Sally Ashton, our Santa Clara County Poet Laureate, conceived the idea of Favorite Poem readings during the first year of her tenure. She asked for a favorite poem and what it means to the person and why. I missed the first reading in San José, but I was one of twelve front and center at the December 7, 2011 presentation of poems in Morgan Hill. And the BookSmart bookstore set up chairs for 18. Over 40 showed.
Harry Lafnear and Dennis Richardson both chose Billy Collins’ poems as their favorites. Harry’s poem “The Night House” in Picnic, Lightning, goes deep, deals with a restless heart, mind, soul. Dennis, on the other hand, does an excellent imitation of Collins reading his poem, “The Lanyard,” taken from The Trouble with Poetry. Billy Collins often holds the top spot in book sales around the country, so it’s not surprising that two of his poems were favorites.
Poems went from 17th century Anne Bradstreet’s “Contemplations,” read by Karen English in the English Department at San José State, to the owner of BookSmart, Cinda Meister, reading Jack Prelutsky’s dirge on homework. I spoke with Cinda later on, and she told me that the former U.S. Poet Laureate Kay Ryan and I had something in common. My favorite poem, “God’s Grandeur,” was written by Gerard Manley Hopkins, Kay Ryan’s favorite author. And Jerry Dyer, who’ll be on the list at the final Favorite Poem reading, has both “God’s Grandeur” and “The Windover” memorized.
Mike Wasserman, member of the Santa Clara County Board of Supervisors, Los Gatos, brought his bat up to the podium. You can guess what this baseball artifacts collector read. Of course, “Casey at the Bat.” And the Mayor of Morgan Hill, Steve Tate, read “At the Zoo” by A.A.Milne. Short enough so he tagged on “At the Zoo” by Paul Simon.
Millicent Kellogg, a poet with an interesting lifestyle —retired RN and sheep rancher— read a favorite of mine, “Jenny Kissed Me” by James Henry Leigh Hunt. She also became our second host, supplying wine and quick cookie bites. They made the whole evening more festive. And from An Introduction to Poetry, Nancy Glaze, Executive Director of Arts Council Silicon Valley, chose “Song of the Powers,” making the game Rock, Paper, Scissors more than a game. Written by Dave Mason, the poem is one that deserved a second reading.
So many famous poets chosen tonight. Darrell Dela Cruz, an academic coach in San José read a striking poem by Elizabeth Bishop, “One Art.” I read a sonnet; Darrell gave the audience another formal poem, a villanelle about love and loss. It’s a poem worth looking up and reading more than once.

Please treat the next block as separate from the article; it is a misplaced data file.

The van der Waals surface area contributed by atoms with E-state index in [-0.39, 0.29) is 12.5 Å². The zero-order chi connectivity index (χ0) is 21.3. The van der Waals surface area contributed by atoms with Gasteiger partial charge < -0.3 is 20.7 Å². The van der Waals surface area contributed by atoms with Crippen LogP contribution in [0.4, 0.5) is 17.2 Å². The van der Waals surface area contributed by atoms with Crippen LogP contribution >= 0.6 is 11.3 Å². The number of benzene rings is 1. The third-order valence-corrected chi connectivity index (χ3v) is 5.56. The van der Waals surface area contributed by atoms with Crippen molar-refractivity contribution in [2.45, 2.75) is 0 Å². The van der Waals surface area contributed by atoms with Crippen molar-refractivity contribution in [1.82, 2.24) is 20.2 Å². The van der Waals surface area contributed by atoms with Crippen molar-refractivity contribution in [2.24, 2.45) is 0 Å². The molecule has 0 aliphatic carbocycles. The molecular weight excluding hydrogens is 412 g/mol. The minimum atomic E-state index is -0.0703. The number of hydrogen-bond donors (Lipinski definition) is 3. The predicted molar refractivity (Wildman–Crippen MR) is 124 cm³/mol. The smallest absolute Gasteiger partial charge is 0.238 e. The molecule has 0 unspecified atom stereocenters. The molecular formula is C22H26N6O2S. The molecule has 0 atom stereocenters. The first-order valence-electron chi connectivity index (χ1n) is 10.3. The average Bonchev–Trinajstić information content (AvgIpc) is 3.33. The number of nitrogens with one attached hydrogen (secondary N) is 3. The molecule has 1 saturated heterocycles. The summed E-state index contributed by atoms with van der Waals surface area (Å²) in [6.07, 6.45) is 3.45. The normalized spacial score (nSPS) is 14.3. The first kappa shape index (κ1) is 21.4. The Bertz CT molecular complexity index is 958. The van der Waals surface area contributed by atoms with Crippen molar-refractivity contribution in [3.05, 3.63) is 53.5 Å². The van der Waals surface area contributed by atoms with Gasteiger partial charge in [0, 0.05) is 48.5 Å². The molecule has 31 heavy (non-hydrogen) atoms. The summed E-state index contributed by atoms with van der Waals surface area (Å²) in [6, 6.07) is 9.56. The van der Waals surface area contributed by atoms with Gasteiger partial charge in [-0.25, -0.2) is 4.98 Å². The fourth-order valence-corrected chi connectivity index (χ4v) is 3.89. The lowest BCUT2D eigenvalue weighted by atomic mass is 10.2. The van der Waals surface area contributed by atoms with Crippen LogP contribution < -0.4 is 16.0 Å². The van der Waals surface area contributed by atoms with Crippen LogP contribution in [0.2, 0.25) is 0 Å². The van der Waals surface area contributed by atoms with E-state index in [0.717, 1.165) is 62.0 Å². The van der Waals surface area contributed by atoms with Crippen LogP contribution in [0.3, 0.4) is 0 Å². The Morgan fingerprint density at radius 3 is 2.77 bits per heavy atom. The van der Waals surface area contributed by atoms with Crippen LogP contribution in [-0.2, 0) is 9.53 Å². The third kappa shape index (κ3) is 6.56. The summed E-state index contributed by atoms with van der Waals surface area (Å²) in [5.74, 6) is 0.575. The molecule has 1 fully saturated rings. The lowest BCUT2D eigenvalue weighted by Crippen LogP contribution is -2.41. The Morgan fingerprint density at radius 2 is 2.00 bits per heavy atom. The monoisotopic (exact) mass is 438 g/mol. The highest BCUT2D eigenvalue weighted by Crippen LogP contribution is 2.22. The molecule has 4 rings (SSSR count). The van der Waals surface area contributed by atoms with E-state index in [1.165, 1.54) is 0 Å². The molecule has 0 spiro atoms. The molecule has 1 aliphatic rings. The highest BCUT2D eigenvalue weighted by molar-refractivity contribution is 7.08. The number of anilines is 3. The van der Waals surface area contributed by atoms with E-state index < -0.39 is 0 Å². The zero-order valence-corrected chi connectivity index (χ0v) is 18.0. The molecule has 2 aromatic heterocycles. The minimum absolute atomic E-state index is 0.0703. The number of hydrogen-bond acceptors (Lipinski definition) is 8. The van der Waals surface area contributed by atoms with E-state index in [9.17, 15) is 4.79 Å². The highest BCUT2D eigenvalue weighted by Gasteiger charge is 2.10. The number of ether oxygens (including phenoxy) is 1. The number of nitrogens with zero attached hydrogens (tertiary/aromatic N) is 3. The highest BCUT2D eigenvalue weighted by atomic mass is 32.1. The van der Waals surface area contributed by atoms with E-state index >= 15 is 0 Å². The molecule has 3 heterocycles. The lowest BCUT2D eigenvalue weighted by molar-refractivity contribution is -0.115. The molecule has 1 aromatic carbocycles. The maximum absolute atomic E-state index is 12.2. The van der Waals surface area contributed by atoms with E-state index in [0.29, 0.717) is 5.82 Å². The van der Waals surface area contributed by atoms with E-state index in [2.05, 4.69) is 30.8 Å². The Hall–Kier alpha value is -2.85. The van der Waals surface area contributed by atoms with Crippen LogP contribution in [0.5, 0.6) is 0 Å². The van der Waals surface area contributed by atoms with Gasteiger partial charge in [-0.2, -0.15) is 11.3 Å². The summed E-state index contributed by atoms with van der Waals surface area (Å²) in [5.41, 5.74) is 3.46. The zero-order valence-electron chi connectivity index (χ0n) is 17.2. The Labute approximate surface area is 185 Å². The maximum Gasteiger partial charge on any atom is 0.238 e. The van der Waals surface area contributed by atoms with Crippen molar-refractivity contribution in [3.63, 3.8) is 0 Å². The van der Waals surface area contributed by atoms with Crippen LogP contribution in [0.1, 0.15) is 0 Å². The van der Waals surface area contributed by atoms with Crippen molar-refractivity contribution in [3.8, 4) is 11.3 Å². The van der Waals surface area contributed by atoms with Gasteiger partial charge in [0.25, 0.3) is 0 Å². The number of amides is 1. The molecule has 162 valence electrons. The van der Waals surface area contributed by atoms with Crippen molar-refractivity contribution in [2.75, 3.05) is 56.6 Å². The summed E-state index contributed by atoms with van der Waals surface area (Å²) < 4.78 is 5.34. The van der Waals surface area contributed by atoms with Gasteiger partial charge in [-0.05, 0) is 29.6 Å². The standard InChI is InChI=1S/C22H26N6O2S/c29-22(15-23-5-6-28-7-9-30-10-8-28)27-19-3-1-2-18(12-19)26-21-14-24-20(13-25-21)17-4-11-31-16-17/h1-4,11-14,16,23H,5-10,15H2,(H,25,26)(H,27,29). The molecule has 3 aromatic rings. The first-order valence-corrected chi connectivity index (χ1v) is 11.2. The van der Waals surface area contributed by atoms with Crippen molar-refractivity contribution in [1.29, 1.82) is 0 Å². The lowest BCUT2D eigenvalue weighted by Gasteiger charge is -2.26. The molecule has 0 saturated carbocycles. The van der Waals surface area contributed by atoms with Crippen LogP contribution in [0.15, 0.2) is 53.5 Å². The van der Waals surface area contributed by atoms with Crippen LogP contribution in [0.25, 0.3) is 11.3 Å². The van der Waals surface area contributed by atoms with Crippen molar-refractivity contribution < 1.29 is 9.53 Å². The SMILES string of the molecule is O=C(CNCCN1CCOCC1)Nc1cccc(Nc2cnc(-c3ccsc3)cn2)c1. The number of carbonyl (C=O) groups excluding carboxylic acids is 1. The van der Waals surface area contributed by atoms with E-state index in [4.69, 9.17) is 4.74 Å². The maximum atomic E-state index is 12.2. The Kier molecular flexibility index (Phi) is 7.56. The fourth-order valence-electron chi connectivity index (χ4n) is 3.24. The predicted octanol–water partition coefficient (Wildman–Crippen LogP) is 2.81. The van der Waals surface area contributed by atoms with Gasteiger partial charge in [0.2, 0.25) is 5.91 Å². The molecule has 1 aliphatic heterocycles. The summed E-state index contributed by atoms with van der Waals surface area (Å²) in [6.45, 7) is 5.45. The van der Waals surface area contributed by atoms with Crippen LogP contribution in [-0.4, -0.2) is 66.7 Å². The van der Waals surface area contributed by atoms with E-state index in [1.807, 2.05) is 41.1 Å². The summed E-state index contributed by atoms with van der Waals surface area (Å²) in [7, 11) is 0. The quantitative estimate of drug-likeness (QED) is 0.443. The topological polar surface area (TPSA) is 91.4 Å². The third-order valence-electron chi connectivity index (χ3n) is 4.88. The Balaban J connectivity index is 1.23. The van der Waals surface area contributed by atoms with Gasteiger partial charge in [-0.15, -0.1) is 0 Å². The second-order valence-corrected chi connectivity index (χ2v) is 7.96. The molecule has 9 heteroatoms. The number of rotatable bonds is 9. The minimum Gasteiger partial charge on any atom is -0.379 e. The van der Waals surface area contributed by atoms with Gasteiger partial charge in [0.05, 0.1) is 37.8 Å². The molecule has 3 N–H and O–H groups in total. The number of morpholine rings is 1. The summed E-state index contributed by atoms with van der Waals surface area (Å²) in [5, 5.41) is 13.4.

Kelly Cressio-Moeller calls herself a stay-at-home mom, but she can hold an audience spellbound as a reader and an emcee. The only one who was asked to repeat a poem, she read “The Fog” in slow time, bringing out the image of the cat. I’ve toured Carl Sandburg’s home, Connemara, in Flat Rock, North Carolina. Over 250 acres and impressive everywhere, even down to the prize goats. Going upstairs, the wall held what looked like the complete library of Poetry Magazine from its beginning.
And Stefan, Kelly’s husband, a physicist at SLAC, read Friedrich Schiller’s “Song of the Bell,” (“Das Lied von der Glocke”) in German, following with its translation in English. Fascinating to hear the beautiful German of a native speaker and then see what he’d been saying in another language. He was a star.
Here is a quick review of the evening from Kelly’s Facebook.
Wonderful evening last night at BookSmart of Morgan Hill! Santa Clara County Poet Laureate Sally Ashton hosted her 2nd Favorite Poem reading event and Stefan and I were thrilled to be in the line-up. Harry Lafnear, Mary Lou Taylor, Dennis Richardson, Karen English, Supervisor Mike Wasserman, Millicent Kellogg, Mayor Steve Tate, Nancy Glaze, Cinda Meister, and Darrell Dela Cruz were the other readers. The sharing of special poems, why they mean what they do for that person is a marvelous experience for the community and individual. Thanks so much, Sally and readers. Keep your eyes peeled for when the next (and final) one is in early 2012 and you’ll be glad you came.
Sally Ashton is a most organized and welcoming poet laureate. She gave her readers directions, support and e-mail after e-mail on schedules, times and encouragement. We needed them all and responded. All the readers read clearly and well. We’re ready to go up the Peninsula for the 3rd Favorite Poem event. Keep checking the poet laureate’s blog and join us in the audience in 2012.